Mapping Pancreatic Cancer Cells
A Critical First Step in Treating the Silent Killer
Pancreatic cancer is the fourth leading cause of cancer-related death in Canada. It is also known as a silent killer – difficult to detect and quick to spread.
Two years ago, a $5 million study was launched at Princess Margaret Cancer Centre to improve the way we study pancreatic cancer. The hope is that it will help transform the way the disease is treated. The trial is called Comprehensive Molecular Characterization of Advanced Ductal Pancreatic Adenocarcinomas for Better Treatment Selection: A Prospective Study (COMPASS).
In simple terms, the study collects biopsy samples from patients and attempts to map the DNA sequence of cancer cells. Dr. Jennifer Knox is the Co-Director of the Wallace McCain Centre for Pancreatic Cancer at The Princess Margaret and a Principal Investigator on the study. She says this really hasn't been possible until now.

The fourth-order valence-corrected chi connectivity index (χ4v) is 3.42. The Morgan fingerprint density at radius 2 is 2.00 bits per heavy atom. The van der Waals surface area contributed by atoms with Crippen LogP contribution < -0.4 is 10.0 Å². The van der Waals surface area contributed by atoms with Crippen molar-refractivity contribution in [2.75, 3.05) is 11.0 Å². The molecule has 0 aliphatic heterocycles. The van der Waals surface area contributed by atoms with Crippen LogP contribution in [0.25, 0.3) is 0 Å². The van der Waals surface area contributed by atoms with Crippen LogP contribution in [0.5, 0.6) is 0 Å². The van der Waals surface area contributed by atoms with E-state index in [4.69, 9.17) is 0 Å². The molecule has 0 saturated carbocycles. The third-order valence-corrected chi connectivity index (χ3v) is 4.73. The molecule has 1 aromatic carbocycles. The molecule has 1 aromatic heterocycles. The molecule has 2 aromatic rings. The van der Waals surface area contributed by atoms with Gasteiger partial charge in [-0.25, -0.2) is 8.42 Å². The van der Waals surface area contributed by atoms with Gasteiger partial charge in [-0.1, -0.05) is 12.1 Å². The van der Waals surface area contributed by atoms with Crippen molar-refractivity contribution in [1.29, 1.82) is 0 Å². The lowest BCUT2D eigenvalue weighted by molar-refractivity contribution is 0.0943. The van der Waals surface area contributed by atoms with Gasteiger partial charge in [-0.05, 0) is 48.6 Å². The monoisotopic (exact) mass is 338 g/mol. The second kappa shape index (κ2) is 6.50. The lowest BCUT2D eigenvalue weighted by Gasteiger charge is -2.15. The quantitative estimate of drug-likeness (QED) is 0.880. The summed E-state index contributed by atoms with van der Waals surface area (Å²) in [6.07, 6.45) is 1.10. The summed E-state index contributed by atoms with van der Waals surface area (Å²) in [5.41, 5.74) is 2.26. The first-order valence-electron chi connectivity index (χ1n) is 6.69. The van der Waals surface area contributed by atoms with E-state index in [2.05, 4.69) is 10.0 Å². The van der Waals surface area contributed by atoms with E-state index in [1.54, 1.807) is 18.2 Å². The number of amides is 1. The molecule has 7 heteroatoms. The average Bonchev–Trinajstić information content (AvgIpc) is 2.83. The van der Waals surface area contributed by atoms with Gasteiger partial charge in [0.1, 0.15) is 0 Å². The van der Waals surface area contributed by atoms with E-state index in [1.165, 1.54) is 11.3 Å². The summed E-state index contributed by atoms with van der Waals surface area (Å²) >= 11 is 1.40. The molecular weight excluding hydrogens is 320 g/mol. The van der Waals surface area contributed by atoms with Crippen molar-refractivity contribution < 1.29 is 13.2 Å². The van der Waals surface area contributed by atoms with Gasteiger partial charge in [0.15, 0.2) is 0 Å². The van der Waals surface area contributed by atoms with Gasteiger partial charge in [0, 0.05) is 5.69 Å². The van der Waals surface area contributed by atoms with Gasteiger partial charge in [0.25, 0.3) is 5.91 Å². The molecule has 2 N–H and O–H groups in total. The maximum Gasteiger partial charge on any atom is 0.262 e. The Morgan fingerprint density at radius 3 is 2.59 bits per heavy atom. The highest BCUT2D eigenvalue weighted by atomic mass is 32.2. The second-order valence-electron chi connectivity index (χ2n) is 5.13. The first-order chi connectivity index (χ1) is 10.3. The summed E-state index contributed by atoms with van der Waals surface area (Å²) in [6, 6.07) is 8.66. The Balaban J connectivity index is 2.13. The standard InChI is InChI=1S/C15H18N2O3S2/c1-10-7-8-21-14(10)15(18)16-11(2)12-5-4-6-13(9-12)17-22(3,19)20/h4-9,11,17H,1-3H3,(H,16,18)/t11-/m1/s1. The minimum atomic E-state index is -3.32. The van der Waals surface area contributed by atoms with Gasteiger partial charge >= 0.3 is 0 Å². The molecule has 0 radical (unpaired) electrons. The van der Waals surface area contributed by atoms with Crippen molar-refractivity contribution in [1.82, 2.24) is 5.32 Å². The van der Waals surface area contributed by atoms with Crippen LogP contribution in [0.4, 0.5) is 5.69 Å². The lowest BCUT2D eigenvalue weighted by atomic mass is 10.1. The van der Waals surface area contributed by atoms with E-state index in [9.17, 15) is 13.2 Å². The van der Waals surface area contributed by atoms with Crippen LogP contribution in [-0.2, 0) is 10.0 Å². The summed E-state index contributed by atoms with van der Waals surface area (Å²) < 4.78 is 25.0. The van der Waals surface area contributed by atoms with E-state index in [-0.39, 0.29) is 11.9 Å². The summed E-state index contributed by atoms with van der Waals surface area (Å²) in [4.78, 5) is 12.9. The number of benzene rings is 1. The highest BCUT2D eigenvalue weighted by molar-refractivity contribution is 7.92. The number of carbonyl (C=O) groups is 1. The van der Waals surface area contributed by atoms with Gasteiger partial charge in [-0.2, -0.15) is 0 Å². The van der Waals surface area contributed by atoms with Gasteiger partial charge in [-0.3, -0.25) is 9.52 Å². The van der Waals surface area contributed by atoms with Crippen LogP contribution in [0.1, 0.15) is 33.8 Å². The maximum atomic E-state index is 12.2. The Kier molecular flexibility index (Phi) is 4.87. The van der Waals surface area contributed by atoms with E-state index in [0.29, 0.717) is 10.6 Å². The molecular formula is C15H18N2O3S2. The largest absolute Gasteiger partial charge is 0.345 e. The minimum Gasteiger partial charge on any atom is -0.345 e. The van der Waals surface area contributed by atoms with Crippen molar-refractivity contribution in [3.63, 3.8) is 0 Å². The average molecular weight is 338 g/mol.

“You don't always get enough cancer cells in a sample to get a DNA sequence. So we do a lot of extra steps. We have pathologists who actually micro-dissect the cancer cells away from all the background, enriching the sample until there are enough cancer cells to actually get a DNA read.”
Because of these extra steps, COMPASS has been able to map the cancer cells. “It's a critical first step,” says Dr. Knox.
“We're not curing this terrible disease yet, but we are making therapies perhaps more targeted so that patients can live longer.”
“Hopefully we can avoid treatments that won't work for them, which leaves them in better condition to try something else.”
The study is funded by the Ontario Institute for Cancer Research, the Terry Fox Research Institute and Pancreatic Cancer Canada Foundation. It has been expanded to Vancouver, Calgary, Kingston, Ottawa, Montreal and Halifax.
“I have to believe that what we're doing here is really going to make a difference,” says Dr. Knox. “I absolutely believe that.”